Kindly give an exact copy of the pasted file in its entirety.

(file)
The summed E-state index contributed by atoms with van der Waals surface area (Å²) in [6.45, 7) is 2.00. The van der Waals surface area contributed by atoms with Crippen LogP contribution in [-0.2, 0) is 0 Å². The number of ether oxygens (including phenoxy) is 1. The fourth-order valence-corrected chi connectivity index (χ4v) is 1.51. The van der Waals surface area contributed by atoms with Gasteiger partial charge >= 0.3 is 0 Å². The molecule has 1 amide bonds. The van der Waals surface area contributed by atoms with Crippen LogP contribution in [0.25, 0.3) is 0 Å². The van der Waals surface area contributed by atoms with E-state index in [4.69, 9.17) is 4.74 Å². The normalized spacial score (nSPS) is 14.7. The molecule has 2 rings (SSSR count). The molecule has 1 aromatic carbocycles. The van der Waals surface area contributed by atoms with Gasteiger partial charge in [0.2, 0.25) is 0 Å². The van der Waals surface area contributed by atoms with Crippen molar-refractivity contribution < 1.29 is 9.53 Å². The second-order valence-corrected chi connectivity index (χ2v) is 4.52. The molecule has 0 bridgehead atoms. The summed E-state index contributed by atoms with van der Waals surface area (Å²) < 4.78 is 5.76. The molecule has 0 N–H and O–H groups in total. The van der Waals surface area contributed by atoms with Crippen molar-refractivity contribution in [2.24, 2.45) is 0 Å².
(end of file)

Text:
The summed E-state index contributed by atoms with van der Waals surface area (Å²) in [6.45, 7) is 2.00. The van der Waals surface area contributed by atoms with Crippen LogP contribution in [-0.2, 0) is 0 Å². The number of ether oxygens (including phenoxy) is 1. The fourth-order valence-corrected chi connectivity index (χ4v) is 1.51. The van der Waals surface area contributed by atoms with Gasteiger partial charge >= 0.3 is 0 Å². The molecule has 1 amide bonds. The van der Waals surface area contributed by atoms with Crippen LogP contribution in [0.25, 0.3) is 0 Å². The van der Waals surface area contributed by atoms with E-state index in [4.69, 9.17) is 4.74 Å². The normalized spacial score (nSPS) is 14.7. The molecule has 2 rings (SSSR count). The molecule has 1 aromatic carbocycles. The van der Waals surface area contributed by atoms with Gasteiger partial charge in [0.2, 0.25) is 0 Å². The van der Waals surface area contributed by atoms with Crippen molar-refractivity contribution < 1.29 is 9.53 Å². The second-order valence-corrected chi connectivity index (χ2v) is 4.52. The molecule has 0 bridgehead atoms. The summed E-state index contributed by atoms with van der Waals surface area (Å²) < 4.78 is 5.76. The molecule has 0 N–H and O–H groups in total. The van der Waals surface area contributed by atoms with Crippen molar-refractivity contribution in [2.24, 2.45) is 0 Å².